This also helps provide context for someone using VoiceOver that would otherwise be present in a visual interface: By grouping them and having them read together, this lets people know that the time and text are associated with the title, rather than three unrelated items.

Add custom actions

You can assign any accessibility element custom actions, which provides extra functionality. For example, if you use Mail without VoiceOver enabled, you can tap on a message inside the inbox to view it, but you can also swipe left or right on an individual message to access other features like deleting, flagging, or moving a message. Custom actions let people who use VoiceOver have access to those same features in a different manner: When VoiceOver focuses on the message element, it speaks the hint “Actions Available: Swipe up or down to select a custom action.” Once you arrive at the action you want, you can double-tap to perform it.


Fun fact: When you implement leading or trailing table view swipe gestures in your app, you automatically get VoiceOver actions for these buttons in your project.


Custom actions are very powerful when combined with grouped elements and can help simplify your navigable hierarchy. If you have a view as an accessibility element that has multiple buttons as subviews, for example, you aren’t always able to navigate to those buttons with VoiceOver. While it might be tempting to break up this up into smaller elements and allow buttons to become individually focusable, this may add clutter.

We strongly recommend using Custom Actions to expose these button actions, letting you keep the element’s organization while still providing full controls to someone using VoiceOver. When you carefully group your elements and add custom actions, it creates a better overall navigation experience and will make your app far more enjoyable for people who rely on VoiceOver.

To set a UIAccessibilityCustomAction on your accessibility elements, you can use accessibilityCustomActions:

var accessibilityCustomActions: [UIAccessibilityCustomAction]?  get set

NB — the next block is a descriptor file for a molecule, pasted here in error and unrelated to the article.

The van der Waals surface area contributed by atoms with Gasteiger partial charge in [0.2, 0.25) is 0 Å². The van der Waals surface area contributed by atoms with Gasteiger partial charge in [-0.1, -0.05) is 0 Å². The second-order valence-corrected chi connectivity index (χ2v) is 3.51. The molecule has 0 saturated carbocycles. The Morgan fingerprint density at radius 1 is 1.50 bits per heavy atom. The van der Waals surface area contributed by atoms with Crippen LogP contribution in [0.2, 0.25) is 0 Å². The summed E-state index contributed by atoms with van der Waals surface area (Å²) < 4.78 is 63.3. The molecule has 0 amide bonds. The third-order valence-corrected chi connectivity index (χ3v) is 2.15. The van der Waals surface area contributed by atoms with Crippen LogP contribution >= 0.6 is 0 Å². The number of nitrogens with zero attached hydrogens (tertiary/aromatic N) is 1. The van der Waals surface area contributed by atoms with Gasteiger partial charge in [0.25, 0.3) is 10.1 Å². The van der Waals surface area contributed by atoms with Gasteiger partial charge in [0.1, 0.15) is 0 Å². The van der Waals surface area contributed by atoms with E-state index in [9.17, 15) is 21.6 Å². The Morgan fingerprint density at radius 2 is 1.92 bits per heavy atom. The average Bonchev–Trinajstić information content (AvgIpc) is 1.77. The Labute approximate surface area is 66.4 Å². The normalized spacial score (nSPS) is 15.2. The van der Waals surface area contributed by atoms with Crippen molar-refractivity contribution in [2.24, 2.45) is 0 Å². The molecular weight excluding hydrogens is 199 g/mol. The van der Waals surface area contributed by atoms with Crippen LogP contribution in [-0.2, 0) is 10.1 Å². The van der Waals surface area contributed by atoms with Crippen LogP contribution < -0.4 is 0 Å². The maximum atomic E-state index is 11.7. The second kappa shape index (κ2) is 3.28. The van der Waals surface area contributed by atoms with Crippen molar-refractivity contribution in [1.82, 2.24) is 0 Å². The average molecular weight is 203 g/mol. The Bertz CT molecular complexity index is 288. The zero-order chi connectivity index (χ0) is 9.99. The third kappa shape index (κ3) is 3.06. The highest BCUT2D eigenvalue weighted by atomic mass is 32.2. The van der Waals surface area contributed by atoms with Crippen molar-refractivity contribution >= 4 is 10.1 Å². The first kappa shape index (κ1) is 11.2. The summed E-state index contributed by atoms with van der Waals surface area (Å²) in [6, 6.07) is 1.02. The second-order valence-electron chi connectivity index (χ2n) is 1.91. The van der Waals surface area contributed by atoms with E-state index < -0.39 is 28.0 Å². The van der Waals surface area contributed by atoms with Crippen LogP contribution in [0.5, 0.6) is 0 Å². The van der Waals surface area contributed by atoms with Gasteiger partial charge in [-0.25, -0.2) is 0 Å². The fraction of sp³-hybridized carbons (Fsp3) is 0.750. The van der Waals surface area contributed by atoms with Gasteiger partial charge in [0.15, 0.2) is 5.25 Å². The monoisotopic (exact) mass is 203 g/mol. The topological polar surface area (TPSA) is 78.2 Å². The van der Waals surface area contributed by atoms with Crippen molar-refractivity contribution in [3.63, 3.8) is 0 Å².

Learn more about custom actions >

Flag layout changes

Your app may change its layout visually to indicate the result of an action or event. In the Shortcuts app, for example, tapping the + button brings up components that will help someone build a shortcut. For people who use VoiceOver, you can use the “screen changed” or “layout changed” notifications to guide their focus to the new elements.

The Shortcuts app plays a “screen changed” notification after someone selects the + button.

It’s best to use “layout changed” only when there’s a major change to your interface, as pulling focus too often can make people confused and lose context inside your app.

To post an accessibility notification, you can use post(notification:argument:) on UIAccessibility:

static func post(notification: UIAccessibility.Notification, 
        argument: Any?)

Learn more about accessibility notifications >

Next steps

When you make these improvements to your app, you’re not only unlocking better VoiceOver support, you’re also laying the groundwork for our other assistive technologies like Switch Control and Full Keyboard Access. So go, explore, and make your app’s accessibility experience a great one — because technology is most powerful when it empowers everyone.

Resources

Learn more about VoiceOver gestures >

Watch “Writing Great Accessibility Labels” >

Watch “Making Apps More Accessible With Custom Actions” >